Magnetically Impelled Arc Butt Welding Principles

Magnetically impelled arc butt (MIAB) welding (sometimes referred to as rotating arc welding) is a rapid, clean, and reliable arc welding process that employs forging to produce  the finished weld. As such, it is classified as an electric arc welding process since that is the energy source for producing melting or fusion, even though pressure from forging is needed to complete the weld. It is thus a fusion arc pressure welding process, and, in that way, is related to arc stud welding  ( not described in this article. )

The MIAB welding process is well established in Europe (especially Eastern Europe) and the independent  states of  the  former Soviet Union, finding application in  the  automotive  industry for  the fabrication of tubular-section butt welds and, to a lesser extent, tube-to-plate welds. Tubes can have circular or non-circular cross sections, with walls ranging from 0.5 to 5 mm or more (0.020 to 0.200 in.) thick. Steel as well as aluminum alloy has been  welded successfully in mass production, producing welds with exceptional quality even for safety-critical applications.

Magnetically Impelled Arc Butt Welding Principles 

In practice, MIAB welding  is fully automated. An arc drawn between aligned but properly gapped tube ends is impelled to move (rotate) around the joint  line by an interaction of  the arc current  and  an externally  applied magnetic field , hence the name. Once the arc has heated the ends of the tubes to cause localized melting and adjacent softening in the heat-affected zone, the parts are forged together. This expels most of the molten metal present and a solid-phase  bond is formed. The principle of operation is shown  schematically in  Figure 1 ; typical placement of the magnets used to apply the propelling force to the arc is shown in Figure 2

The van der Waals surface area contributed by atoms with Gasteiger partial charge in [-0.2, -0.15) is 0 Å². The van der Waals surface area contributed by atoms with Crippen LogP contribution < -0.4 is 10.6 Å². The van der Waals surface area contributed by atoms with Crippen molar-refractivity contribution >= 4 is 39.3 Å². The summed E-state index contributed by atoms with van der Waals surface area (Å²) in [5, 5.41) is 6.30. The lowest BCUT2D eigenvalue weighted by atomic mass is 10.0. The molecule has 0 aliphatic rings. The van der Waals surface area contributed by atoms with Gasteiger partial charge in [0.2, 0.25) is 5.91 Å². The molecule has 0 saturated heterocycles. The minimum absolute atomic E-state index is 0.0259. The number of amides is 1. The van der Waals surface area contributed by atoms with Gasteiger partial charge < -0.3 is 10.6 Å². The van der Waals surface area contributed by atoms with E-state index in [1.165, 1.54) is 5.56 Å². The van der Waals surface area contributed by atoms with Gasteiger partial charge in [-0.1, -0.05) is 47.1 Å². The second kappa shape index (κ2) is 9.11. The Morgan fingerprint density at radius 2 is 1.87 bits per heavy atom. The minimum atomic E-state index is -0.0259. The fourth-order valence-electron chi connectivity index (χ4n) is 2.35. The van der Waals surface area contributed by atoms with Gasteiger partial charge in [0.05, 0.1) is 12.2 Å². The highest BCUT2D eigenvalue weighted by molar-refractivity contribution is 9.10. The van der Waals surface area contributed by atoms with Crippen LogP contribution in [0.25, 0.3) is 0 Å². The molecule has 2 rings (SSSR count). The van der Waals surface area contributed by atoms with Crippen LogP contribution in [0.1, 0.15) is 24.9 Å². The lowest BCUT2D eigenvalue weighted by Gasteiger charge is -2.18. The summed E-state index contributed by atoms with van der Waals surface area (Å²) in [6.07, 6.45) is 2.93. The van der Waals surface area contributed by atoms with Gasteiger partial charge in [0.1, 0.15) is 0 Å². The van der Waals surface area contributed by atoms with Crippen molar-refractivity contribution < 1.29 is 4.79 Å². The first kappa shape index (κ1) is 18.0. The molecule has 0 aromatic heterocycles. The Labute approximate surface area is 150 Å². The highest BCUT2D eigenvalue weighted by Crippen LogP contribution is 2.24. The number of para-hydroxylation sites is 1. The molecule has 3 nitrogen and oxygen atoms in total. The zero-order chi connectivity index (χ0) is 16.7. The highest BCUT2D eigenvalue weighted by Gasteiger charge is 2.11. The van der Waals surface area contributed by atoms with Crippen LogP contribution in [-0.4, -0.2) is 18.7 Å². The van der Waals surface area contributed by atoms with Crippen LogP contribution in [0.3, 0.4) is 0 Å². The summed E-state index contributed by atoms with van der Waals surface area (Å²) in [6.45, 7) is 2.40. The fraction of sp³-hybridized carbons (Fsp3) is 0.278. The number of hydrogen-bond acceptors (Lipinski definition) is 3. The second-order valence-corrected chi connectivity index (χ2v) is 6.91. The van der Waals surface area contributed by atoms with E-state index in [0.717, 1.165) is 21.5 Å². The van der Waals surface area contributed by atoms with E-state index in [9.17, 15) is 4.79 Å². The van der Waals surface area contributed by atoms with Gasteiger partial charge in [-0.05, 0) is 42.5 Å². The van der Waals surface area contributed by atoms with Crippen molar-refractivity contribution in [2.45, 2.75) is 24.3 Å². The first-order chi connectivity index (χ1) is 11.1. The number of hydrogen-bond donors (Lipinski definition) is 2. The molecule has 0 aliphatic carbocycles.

Schematic of the operation of the magnetically impelled arc butt (MIAB)  welding process
Figure 1 : MIAB principles 
Schematic of the typical placement of magnets  for propelling the arc in  MIAB welding
Figure 2 : MIAB schematic 

Benefits of MIAB

The  major benefits of MIAB welding are (1)  no rotation of either  component  (thereby  overcoming  problems  with  asymmetrical  parts  encountered with many friction welding processes), (2) short welding times (e.g., 2-4 s for 2 to 4-mm CO.040-  to 0.080-in.]-thick low-carbon steel tube), (3) low
material loss, (4) low fumes and  spatter, and (5) relatively low required arc current.

As opposed to flash and upset welding , MIAB welding does not use resistance to accomplish heating at the joint, but, rather, an electric arc. This makes  it an arc rather  than a  resistance welding process. The fact that forging  removes  most  molten  metal  suggests that  the  process  could  be considered non-fusion; after  all,  the role of the  liquid is  largely  fluxing . The  process is considered  a  non-consumable electrode arc process because the intent is not to consume the parts being welded and used as electrodes, but to preserve those parts.

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